But India is not the only country to do so. Most of China’s apps are made locally and localized to fit the market, even as few international players are allowed to function. WeChat, for instance, has elements of WhatsApp, Twitter, PayPal, and even Uber. Booking app Meituan lets users order food, while also being able to book accommodations and tickets.
But developing localized apps has some hiccups.
“Generating revenue from Indian users is going to be difficult. Most of the U.S.-based social media companies are getting a very small share of the revenue from Indian users,” Meena said.
Perhaps more significantly, China-based firms like Alibaba Group and Ant Financial have poured money into several unicorns in India such as food-tech firm Zomato, digital wallet Paytm, online grocer BigBasket and hotel chain Oyo, among others. After China’s border skirmishes with India, made-in-India start-ups are now being quizzed on potential Chinese investors.
Last month, Koo’s co-founder and chief executive Aprameya Radhakrishna clarified on Twitter that the company is “an India registered company with Indian founders” and that Chinese investor “Shunwei (single-digit shareholder), which has invested in our Vokal journey, will be exiting fully”.
Despite several attempts, Radhakrishna did not speak to Zenger News.
Questions around privacy and data protection have also compounded the pressures of competing on a global scale.
Last month, France-based ethical hacker Elliott Alderson called out Koo for leaking private information like date of birth, marital status, and gender among others.
“You asked, so I did it,” Alderson’s tweeted. “I spent 30 min on this new Koo app. The app is leaking the personal data of his users: email, dob, name, marital status, gender.”
Radhakrishna, in a series of tweets with Alderson, said: “We’re attempting to do something for our country, India. All help is appreciated. If you want to help out in this journey of ours, please write to me at firstname.lastname@example.org and we can take a look at all the feedback you have. Thanks!”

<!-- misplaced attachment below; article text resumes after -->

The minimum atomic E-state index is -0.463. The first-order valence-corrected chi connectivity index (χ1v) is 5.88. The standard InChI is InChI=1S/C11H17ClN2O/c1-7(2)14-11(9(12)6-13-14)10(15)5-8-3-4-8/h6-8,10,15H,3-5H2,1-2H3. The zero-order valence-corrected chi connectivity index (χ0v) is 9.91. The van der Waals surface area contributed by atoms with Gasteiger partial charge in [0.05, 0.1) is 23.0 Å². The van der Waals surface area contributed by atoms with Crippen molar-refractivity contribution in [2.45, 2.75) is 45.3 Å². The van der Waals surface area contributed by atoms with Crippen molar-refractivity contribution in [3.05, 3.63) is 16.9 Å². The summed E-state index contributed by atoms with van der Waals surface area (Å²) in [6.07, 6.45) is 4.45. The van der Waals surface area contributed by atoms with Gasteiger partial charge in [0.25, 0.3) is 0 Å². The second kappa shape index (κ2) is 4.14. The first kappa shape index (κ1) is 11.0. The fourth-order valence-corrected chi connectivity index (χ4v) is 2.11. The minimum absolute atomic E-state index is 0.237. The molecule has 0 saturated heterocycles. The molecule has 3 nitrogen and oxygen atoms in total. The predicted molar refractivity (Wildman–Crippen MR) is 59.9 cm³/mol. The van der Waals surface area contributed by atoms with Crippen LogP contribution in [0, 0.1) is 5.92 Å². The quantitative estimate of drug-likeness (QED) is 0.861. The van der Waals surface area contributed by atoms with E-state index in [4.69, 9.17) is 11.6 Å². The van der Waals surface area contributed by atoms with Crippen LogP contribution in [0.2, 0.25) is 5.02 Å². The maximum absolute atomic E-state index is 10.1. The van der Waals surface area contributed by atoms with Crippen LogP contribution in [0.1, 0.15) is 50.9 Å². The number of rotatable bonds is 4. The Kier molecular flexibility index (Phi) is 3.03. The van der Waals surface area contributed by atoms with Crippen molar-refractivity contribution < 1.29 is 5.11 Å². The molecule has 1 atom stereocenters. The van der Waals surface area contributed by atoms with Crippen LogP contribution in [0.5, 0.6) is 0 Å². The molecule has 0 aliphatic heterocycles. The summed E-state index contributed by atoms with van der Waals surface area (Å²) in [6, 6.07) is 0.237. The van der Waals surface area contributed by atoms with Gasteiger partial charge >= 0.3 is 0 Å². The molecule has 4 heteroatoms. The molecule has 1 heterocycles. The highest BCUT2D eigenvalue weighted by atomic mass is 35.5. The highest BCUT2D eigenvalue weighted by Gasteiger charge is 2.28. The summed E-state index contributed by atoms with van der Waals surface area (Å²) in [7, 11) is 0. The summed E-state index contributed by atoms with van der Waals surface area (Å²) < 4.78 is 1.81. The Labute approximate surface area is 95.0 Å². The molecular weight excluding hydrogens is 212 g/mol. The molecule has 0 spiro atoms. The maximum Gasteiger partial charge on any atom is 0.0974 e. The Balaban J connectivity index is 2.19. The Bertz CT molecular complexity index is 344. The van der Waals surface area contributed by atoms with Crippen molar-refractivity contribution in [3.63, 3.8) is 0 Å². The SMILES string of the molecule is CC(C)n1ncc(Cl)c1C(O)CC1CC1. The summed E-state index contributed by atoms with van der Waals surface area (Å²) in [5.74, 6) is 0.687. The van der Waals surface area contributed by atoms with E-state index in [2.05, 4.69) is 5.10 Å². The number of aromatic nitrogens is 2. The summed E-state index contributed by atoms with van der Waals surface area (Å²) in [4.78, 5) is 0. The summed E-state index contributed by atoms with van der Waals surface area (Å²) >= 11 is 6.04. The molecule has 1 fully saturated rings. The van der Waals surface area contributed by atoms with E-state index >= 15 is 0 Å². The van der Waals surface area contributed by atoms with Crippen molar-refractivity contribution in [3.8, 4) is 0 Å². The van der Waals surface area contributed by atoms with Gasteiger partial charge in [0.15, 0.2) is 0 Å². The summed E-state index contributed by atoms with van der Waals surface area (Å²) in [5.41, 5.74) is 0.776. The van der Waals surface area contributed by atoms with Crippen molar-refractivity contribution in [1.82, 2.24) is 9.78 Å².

Made-in-India apps might not view their Indian origin as being intrinsic to their identities, but users are discovering them and using them to support homegrown apps. And this has the potential to fizzle out as the next homegrown app takes its spot.
A case in point is decentralized social networking service Mastodon, which saw a flurry of activity in 2019 after Twitter suspended Supreme Court of India lawyer Sanjay Hedge’s account.
But Twitter remains the de-facto microblogging site in India, with the government acknowledging it has 17.5 million users in the country. While Koo has positioned itself as a vernacular microblogging platform, it needs critical user mass to compete on a global scale.
“Most of the replicas of Chinese apps will either shut or pivot to something else. Someone will sit and think about catering to Indian customers, which might have a profile like the Chinese users for all things related to the internet but still requires a proper custom-made solution for Indian users,” Meena said.
For Indian apps to spin their identity away from being solely indigenous and compete on a global scale, the first step is to gain acceptance from Indian users by the merit of the product and catering to a diverse base.
(Edited by Gaurab Dasgupta and Amrita Das. Map by Urvashi Makwana.)